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Elnashef, B., Mapping and Geo-Information Engineering, Technion–Israel Institute of Technology, Haifa, Israel; Filin, S., Mapping and Geo-Information Engineering, Technion–Israel Institute of Technology, Haifa, Israel;

Plant breeding is the key to genetic improvement and increased crop yield. Breeding projects require the determination of plant phenotypes (i.e., phenotyping), a task that becomes tedious and biased when performed manually. Thus, to speed-up and improve breeding projects, novel autonomous phenotyping methods must be developed. Among the currently available methods, three-dimensional (3-D) plant modeling offers a high-resolution description of plant morphology and hence a detailed analysis of plant growth. However, advanced organ-level scale analysis of 3-D data is a complex process that requires preliminary segmentation of the 3-D point cloud into leaf- and stem-related points. Despite their obvious importance, only a few segmentation models have been reported, and many studies still perform this task manually. This paper presents a novel data-driven segmentation model as a basis for organ-level plant analysis. It shows that a point-wise computation of first- and second-order tensors is sufficient to characterize the data, without the need for pre-defined shape assumptions and constraints. Application of the model to a variety of species at different growth stages gave accurate segmentation results regardless of the species morphology and the plant growth stage. The derived information provides an organ-level phenotyping ability, and the paper shows how this ability remains accurate for various geometries and growth stages, even when the model is applied to noisy data or when the reconstruction is incomplete. An accurate, nondestructive, and autonomous organ-level phenotyping pipeline, such as the one described here, will find application for trait selection processes in breeding programs. In addition, the short processing time facilitate the use of our pipeline for precision agriculture field applications. © 2018

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Tensor-based classification and segmentation of three-dimensional point clouds for organ-level plant phenotyping and growth analysis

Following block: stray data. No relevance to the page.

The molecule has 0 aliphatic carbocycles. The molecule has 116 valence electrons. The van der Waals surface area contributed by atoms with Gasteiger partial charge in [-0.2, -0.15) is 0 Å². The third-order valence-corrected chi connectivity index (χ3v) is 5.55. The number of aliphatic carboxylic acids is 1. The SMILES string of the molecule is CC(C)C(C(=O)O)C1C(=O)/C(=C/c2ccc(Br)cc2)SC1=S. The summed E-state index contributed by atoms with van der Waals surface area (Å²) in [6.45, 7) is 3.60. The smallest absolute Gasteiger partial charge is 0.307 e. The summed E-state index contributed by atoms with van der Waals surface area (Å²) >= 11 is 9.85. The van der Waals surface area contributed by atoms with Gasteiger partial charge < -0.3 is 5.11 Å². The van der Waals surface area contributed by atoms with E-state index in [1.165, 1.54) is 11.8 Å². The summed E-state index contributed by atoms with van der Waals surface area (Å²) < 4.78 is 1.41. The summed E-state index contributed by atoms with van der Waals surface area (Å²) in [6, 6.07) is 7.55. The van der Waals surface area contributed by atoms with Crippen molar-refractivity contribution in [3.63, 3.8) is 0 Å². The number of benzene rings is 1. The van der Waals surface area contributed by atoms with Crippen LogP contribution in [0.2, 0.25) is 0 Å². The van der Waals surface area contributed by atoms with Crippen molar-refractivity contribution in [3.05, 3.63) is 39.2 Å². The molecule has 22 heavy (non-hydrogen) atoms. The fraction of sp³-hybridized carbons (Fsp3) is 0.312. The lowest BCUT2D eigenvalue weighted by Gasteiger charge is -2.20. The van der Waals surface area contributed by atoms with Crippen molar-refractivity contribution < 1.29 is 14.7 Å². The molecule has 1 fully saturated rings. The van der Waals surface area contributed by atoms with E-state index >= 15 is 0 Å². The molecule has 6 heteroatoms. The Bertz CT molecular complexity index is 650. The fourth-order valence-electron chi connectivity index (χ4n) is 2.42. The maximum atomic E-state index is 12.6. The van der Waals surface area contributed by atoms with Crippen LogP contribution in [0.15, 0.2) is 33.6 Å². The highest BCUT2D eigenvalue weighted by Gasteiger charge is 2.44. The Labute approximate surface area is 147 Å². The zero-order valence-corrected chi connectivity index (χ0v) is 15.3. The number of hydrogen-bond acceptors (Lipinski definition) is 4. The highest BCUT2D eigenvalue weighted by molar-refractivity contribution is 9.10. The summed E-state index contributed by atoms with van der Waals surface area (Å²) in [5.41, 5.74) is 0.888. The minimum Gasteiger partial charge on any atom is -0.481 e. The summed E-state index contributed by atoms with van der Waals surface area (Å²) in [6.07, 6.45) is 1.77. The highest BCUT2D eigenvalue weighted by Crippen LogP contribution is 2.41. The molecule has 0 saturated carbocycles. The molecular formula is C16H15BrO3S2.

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Elnashef, B., Mapping and Geo-Information Engineering, Technion–Israel Institute of Technology, Haifa, Israel; Filin, S., Mapping and Geo-Information Engineering, Technion–Israel Institute of Technology, Haifa, Israel;

Tensor-based classification and segmentation of three-dimensional point clouds for organ-level plant phenotyping and growth analysis

Plant breeding is the key to genetic improvement and increased crop yield. Breeding projects require the determination of plant phenotypes (i.e., phenotyping), a task that becomes tedious and biased when performed manually. Thus, to speed-up and improve breeding projects, novel autonomous phenotyping methods must be developed. Among the currently available methods, three-dimensional (3-D) plant modeling offers a high-resolution description of plant morphology and hence a detailed analysis of plant growth. However, advanced organ-level scale analysis of 3-D data is a complex process that requires preliminary segmentation of the 3-D point cloud into leaf- and stem-related points. Despite their obvious importance, only a few segmentation models have been reported, and many studies still perform this task manually. This paper presents a novel data-driven segmentation model as a basis for organ-level plant analysis. It shows that a point-wise computation of first- and second-order tensors is sufficient to characterize the data, without the need for pre-defined shape assumptions and constraints. Application of the model to a variety of species at different growth stages gave accurate segmentation results regardless of the species morphology and the plant growth stage. The derived information provides an organ-level phenotyping ability, and the paper shows how this ability remains accurate for various geometries and growth stages, even when the model is applied to noisy data or when the reconstruction is incomplete. An accurate, nondestructive, and autonomous organ-level phenotyping pipeline, such as the one described here, will find application for trait selection processes in breeding programs. In addition, the short processing time facilitate the use of our pipeline for precision agriculture field applications. © 2018

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